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Letter to EPSO opening the European Ombudsman's own-initiative inquiry OI/10/2015/NF concerning EPSO's procedure for dealing with requests for review made by candidates in open competitions

Mr Nicholas David Bearfield
European Personnel Selection Office
Avenue de Cortenbergh 25

Strasbourg, 17/06/2015

Own-initiative inquiry OI/10/2015/NF concerning EPSO's procedure for dealing with requests for review made by candidates in open competitions


Dear Mr Bearfield,

According to Article 228 of the Treaty on the Functioning of the European Union, the European Ombudsman is empowered to conduct inquiries on her own initiative. These inquiries are intended to be helpful to the institutions concerned by promoting good administrative practice.

I have decided to open an own-initiative inquiry concerning the European Personnel Selection Office's ('EPSO's') procedure for dealing with requests for review made by candidates in open competitions[1]. This is a matter which has come to my attention through a number of complaints submitted to me in 2014 and the first half of 2015. These complaints suggest that EPSO is facing serious difficulties in handling requests for review within a reasonable amount of time. Those difficulties appear to result from potentially systemic problems in the request for review procedure. My inquiry thus seeks to assist EPSO in identifying and making possible systemic improvements in the request for review procedure and in its application, with a view to reducing the number of complaints and requests for information to EPSO and to the Ombudsman and, most importantly, to enhance the service to candidates.[2]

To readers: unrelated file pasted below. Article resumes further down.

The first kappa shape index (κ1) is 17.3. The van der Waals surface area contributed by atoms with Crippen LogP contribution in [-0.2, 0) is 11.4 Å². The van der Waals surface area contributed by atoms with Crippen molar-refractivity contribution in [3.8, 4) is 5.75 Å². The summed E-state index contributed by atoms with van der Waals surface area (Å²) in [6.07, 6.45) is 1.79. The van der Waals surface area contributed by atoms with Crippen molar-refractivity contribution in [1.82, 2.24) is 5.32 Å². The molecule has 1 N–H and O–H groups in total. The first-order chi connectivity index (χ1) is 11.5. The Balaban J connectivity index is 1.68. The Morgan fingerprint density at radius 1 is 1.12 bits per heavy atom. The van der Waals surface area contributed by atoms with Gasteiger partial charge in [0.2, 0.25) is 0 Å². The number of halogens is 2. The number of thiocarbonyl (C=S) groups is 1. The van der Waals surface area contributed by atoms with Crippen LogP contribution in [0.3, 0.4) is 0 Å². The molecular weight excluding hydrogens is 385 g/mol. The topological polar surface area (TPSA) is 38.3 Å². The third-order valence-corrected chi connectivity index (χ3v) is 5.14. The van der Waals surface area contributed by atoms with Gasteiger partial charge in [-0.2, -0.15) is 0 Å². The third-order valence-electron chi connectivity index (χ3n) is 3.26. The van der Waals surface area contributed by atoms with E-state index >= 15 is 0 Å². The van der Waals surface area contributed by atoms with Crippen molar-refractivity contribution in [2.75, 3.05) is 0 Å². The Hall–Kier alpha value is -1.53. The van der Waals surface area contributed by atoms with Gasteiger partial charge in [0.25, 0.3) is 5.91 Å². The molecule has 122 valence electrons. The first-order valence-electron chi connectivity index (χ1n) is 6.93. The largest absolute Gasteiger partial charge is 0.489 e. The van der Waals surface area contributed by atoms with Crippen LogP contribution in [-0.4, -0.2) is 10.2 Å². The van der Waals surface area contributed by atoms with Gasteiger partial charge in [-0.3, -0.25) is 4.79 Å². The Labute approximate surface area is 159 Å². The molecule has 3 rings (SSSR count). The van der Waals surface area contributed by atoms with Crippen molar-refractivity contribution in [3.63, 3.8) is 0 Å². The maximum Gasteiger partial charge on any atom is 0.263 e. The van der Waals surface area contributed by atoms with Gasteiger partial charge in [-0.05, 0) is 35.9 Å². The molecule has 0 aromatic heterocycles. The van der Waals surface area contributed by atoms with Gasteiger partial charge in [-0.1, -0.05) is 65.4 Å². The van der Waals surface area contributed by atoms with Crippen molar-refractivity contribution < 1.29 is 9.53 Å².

The inquiry covers the design of EPSO's current request for review procedure as well as its application. The following specific issues, grouped in three categories, are of concern to me:

1. The time aspect

a. Delays in replying to requests for review

There appear to be excessively long delays in EPSO providing replies to requests for review. In some cases, it took EPSO up to eight or nine months to provide candidates with replies. This contrasts with EPSO's statement, in the general rules, that the procedure "may take several weeks".

In January 2015, the Civil Service Tribunal held that a time span of more than four months for providing a reply to a request for review was such as to put the candidate in a state of considerable uncertainty.[3]

b. Replies to requests for review after publication of reserve lists

It has been brought to my attention that reserve lists of successful candidates have been published before EPSO provided replies to all requests for review relating to the open competitions concerned. It is unclear how EPSO would be able to reconcile this fact with its commitment, in case of a positive reply to a request for review, to reintegrate the candidate into the competition at the step where s/he has been excluded in order to safeguard the candidate's rights. In any event, candidates who have not yet, at the time of publication of the reserve lists, received a reply to their request for review are put in an even greater state of uncertainty than that acknowledged by the Civil Service Tribunal.

2. Information to candidates

a. Information about the request for review procedure

EPSO appears to be receiving many information requests from candidates who submitted requests for review and wish to inquire about the status of their requests. The relevant information on the requests for review procedure is set out in the general rules and is thus generally available to candidates. However, candidates who submit a request for review do not always seem to be aware of that information. With a view to freeing up EPSO's resources as much as possible for the actual handling of requests for review, it would appear useful, at first sight, for EPSO to include the information set out in the general rules, or a summary thereof with a link to the full information, also in the acknowledgment of receipt sent to candidates requesting a review.

b. Content of holding replies

EPSO, in its holding replies concerning requests for review, frequently provides candidates with approximate timeframes within which candidates are told that they can expect a reply. However, these timeframes are often missed, sometimes by several weeks or even months. EPSO's failure to meet the indicated timeframes leads to further information requests from candidates and thus renders the application of the request for review procedure more cumbersome.

c. Information on appeals possibilities after review